2. The Syria articles are indeed well done. There are rumblings that the French might want to throw in with Obama as a last resort. I presume they will demand to cater all the food and wine as a precondition.

  3. You are quite right that no two situations are the same but there are similarities because basic human nature doesn't change and there are continuities of attitude within bureaucratic organisations and within cultures.

    Blair and Clinton changed the culture of NATO from a defensive, limited alliance into an aggressive supranational organisation, dedicated to "humanitarian interventions" .
    From 1999 it has run true to form.

    In the Balkans NATO encouraged its Muslim clients to falsify evidence of massacres to provide TV reports to influence public opinion in NATO countries in favour of NATO intervention on behalf of its clients. There is, at the least, strong evidence that Muslim forces were not averse to inflicting severe casualties on their own people to achieve a more dramatic effect of the same sort.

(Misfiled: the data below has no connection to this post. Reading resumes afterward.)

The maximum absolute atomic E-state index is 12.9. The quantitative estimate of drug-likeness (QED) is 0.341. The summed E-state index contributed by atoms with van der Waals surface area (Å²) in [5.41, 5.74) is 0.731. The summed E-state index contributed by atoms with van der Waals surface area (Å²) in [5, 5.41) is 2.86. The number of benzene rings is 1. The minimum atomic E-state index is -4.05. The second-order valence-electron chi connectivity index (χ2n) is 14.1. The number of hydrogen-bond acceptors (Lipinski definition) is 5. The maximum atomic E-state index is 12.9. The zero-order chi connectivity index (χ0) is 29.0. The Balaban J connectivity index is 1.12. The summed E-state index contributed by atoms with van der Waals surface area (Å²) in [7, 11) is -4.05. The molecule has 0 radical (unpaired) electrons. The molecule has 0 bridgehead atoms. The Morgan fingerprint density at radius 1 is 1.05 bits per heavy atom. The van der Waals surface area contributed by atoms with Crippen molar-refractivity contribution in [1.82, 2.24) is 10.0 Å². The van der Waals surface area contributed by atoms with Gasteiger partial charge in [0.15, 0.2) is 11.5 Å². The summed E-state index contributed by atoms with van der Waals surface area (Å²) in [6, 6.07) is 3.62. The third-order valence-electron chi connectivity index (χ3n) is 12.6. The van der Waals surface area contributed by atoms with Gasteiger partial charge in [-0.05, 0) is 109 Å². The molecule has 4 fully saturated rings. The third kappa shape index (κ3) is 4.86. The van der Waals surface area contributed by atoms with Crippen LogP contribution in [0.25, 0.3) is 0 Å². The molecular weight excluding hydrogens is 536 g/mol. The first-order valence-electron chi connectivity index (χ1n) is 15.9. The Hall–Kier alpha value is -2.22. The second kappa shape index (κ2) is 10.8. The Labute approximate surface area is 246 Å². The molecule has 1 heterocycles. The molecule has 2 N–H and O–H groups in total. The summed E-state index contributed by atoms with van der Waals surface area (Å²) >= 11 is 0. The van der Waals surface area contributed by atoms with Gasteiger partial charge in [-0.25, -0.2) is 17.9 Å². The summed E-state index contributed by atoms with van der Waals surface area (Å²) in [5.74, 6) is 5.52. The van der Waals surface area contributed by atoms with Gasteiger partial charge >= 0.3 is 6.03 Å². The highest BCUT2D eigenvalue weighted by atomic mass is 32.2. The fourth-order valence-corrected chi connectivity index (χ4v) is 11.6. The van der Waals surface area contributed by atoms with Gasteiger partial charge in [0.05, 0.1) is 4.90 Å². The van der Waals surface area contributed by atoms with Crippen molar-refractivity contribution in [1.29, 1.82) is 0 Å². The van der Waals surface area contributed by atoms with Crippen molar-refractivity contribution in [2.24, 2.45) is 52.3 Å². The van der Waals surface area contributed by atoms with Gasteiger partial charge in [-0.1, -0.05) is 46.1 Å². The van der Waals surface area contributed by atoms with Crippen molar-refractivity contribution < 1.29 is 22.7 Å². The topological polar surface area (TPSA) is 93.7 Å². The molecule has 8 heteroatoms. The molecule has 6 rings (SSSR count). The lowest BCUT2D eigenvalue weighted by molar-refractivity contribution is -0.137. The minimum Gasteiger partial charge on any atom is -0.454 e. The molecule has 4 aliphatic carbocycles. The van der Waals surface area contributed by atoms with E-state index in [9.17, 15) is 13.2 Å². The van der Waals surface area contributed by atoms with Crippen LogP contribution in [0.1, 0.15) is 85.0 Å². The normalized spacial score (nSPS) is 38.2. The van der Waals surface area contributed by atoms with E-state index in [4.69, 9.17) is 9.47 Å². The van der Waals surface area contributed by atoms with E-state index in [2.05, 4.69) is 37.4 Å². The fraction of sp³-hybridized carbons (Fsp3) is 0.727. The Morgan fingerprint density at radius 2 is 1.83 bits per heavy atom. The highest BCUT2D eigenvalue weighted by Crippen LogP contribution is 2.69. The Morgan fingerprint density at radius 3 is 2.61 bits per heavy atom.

1. I think that you, too, have forgotten that the war in former Yugoslavia went on for ten years, that it had been started by Serbia (in Kosovo, as it happens but then anyone who knew anything about it said that it would start in Kosovo and end in Kosovo) and that the EU most certainly encouraged the former Communist apparatchik, born-again Serb nationalist Milosevic to keep the federation together by whatever means he found necessary. If we are going to discuss the Balkans and produce dubious arguments based on very dubious evidence, then let us not forget all of it. It started in 1989, ten years before the Kosovo finale.